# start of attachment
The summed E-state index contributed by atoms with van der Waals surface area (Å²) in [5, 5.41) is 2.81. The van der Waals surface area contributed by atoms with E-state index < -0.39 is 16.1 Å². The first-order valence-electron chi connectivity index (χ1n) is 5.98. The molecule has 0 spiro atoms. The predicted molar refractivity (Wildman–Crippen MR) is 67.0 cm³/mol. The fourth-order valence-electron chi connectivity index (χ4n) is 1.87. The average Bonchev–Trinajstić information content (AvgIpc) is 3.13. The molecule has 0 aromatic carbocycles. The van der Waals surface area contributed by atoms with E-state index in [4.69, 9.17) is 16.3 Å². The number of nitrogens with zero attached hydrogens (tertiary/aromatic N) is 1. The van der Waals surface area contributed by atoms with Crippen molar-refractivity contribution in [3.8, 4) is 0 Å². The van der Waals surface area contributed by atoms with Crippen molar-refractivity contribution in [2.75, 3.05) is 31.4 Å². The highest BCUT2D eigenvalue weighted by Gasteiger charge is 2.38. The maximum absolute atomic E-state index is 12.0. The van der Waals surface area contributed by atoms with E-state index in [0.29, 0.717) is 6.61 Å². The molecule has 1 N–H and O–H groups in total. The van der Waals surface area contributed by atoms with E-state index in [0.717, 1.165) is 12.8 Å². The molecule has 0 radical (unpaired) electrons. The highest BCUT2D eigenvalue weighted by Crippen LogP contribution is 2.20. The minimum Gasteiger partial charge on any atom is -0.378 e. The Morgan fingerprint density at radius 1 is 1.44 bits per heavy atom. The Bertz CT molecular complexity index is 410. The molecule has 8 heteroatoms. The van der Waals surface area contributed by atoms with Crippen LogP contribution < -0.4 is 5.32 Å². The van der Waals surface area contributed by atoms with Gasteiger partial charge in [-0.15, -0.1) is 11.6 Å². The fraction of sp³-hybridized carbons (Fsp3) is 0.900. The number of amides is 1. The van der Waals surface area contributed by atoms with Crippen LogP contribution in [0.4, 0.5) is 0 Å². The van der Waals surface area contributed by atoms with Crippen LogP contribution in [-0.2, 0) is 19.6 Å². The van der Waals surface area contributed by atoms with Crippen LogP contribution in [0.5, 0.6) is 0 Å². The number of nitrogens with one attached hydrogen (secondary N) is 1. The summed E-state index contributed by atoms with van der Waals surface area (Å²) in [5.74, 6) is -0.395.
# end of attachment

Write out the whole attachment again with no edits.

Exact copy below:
The summed E-state index contributed by atoms with van der Waals surface area (Å²) in [5, 5.41) is 2.81. The van der Waals surface area contributed by atoms with E-state index < -0.39 is 16.1 Å². The first-order valence-electron chi connectivity index (χ1n) is 5.98. The molecule has 0 spiro atoms. The predicted molar refractivity (Wildman–Crippen MR) is 67.0 cm³/mol. The fourth-order valence-electron chi connectivity index (χ4n) is 1.87. The average Bonchev–Trinajstić information content (AvgIpc) is 3.13. The molecule has 0 aromatic carbocycles. The van der Waals surface area contributed by atoms with E-state index in [4.69, 9.17) is 16.3 Å². The number of nitrogens with zero attached hydrogens (tertiary/aromatic N) is 1. The van der Waals surface area contributed by atoms with Crippen molar-refractivity contribution in [3.8, 4) is 0 Å². The van der Waals surface area contributed by atoms with Crippen molar-refractivity contribution in [2.75, 3.05) is 31.4 Å². The highest BCUT2D eigenvalue weighted by Gasteiger charge is 2.38. The maximum absolute atomic E-state index is 12.0. The van der Waals surface area contributed by atoms with E-state index in [0.29, 0.717) is 6.61 Å². The molecule has 1 N–H and O–H groups in total. The van der Waals surface area contributed by atoms with E-state index in [0.717, 1.165) is 12.8 Å². The molecule has 0 radical (unpaired) electrons. The highest BCUT2D eigenvalue weighted by Crippen LogP contribution is 2.20. The minimum Gasteiger partial charge on any atom is -0.378 e. The Morgan fingerprint density at radius 1 is 1.44 bits per heavy atom. The Bertz CT molecular complexity index is 410. The molecule has 8 heteroatoms. The van der Waals surface area contributed by atoms with Crippen LogP contribution < -0.4 is 5.32 Å². The van der Waals surface area contributed by atoms with Gasteiger partial charge in [-0.15, -0.1) is 11.6 Å². The fraction of sp³-hybridized carbons (Fsp3) is 0.900. The number of amides is 1. The van der Waals surface area contributed by atoms with Crippen LogP contribution in [0.4, 0.5) is 0 Å². The van der Waals surface area contributed by atoms with Crippen LogP contribution in [-0.2, 0) is 19.6 Å². The van der Waals surface area contributed by atoms with Crippen LogP contribution in [0.5, 0.6) is 0 Å². The number of nitrogens with one attached hydrogen (secondary N) is 1. The summed E-state index contributed by atoms with van der Waals surface area (Å²) in [5.74, 6) is -0.395.